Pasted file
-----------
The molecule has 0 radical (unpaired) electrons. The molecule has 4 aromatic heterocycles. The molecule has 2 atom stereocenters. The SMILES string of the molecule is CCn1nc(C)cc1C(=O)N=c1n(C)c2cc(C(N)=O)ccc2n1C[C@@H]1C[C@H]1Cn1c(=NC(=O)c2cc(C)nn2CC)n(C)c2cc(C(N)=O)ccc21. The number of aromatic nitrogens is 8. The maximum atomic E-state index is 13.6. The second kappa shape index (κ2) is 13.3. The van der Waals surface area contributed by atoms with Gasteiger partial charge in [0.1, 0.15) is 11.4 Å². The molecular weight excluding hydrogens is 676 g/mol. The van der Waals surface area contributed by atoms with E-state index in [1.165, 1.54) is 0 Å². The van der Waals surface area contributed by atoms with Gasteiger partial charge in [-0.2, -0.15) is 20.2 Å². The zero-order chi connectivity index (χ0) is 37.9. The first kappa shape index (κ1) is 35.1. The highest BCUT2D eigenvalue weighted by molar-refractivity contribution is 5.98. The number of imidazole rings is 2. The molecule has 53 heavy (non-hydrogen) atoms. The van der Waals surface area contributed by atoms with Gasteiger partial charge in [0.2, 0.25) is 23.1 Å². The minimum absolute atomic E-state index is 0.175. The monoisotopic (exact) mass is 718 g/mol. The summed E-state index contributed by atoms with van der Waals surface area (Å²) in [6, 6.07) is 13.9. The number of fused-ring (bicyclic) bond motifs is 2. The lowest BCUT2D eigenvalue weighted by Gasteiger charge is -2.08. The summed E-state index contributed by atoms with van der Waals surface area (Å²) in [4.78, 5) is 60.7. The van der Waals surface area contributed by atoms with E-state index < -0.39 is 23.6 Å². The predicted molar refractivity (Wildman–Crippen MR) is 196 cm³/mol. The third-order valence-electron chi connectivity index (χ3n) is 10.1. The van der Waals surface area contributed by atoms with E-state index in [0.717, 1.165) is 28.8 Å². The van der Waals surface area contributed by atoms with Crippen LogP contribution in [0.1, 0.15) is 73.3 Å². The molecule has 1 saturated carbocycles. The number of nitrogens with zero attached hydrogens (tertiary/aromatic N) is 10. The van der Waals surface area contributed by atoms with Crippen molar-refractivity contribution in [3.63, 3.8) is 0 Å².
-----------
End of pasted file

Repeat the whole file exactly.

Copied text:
The molecule has 0 radical (unpaired) electrons. The molecule has 4 aromatic heterocycles. The molecule has 2 atom stereocenters. The SMILES string of the molecule is CCn1nc(C)cc1C(=O)N=c1n(C)c2cc(C(N)=O)ccc2n1C[C@@H]1C[C@H]1Cn1c(=NC(=O)c2cc(C)nn2CC)n(C)c2cc(C(N)=O)ccc21. The number of aromatic nitrogens is 8. The maximum atomic E-state index is 13.6. The second kappa shape index (κ2) is 13.3. The van der Waals surface area contributed by atoms with Gasteiger partial charge in [0.1, 0.15) is 11.4 Å². The molecular weight excluding hydrogens is 676 g/mol. The van der Waals surface area contributed by atoms with E-state index in [1.165, 1.54) is 0 Å². The van der Waals surface area contributed by atoms with Gasteiger partial charge in [-0.2, -0.15) is 20.2 Å². The zero-order chi connectivity index (χ0) is 37.9. The first kappa shape index (κ1) is 35.1. The highest BCUT2D eigenvalue weighted by molar-refractivity contribution is 5.98. The number of imidazole rings is 2. The molecule has 53 heavy (non-hydrogen) atoms. The van der Waals surface area contributed by atoms with Gasteiger partial charge in [0.2, 0.25) is 23.1 Å². The minimum absolute atomic E-state index is 0.175. The monoisotopic (exact) mass is 718 g/mol. The summed E-state index contributed by atoms with van der Waals surface area (Å²) in [6, 6.07) is 13.9. The number of fused-ring (bicyclic) bond motifs is 2. The lowest BCUT2D eigenvalue weighted by Gasteiger charge is -2.08. The summed E-state index contributed by atoms with van der Waals surface area (Å²) in [4.78, 5) is 60.7. The van der Waals surface area contributed by atoms with E-state index < -0.39 is 23.6 Å². The predicted molar refractivity (Wildman–Crippen MR) is 196 cm³/mol. The third-order valence-electron chi connectivity index (χ3n) is 10.1. The van der Waals surface area contributed by atoms with E-state index in [0.717, 1.165) is 28.8 Å². The van der Waals surface area contributed by atoms with Crippen LogP contribution in [0.1, 0.15) is 73.3 Å². The molecule has 1 saturated carbocycles. The number of nitrogens with zero attached hydrogens (tertiary/aromatic N) is 10. The van der Waals surface area contributed by atoms with Crippen molar-refractivity contribution in [3.63, 3.8) is 0 Å².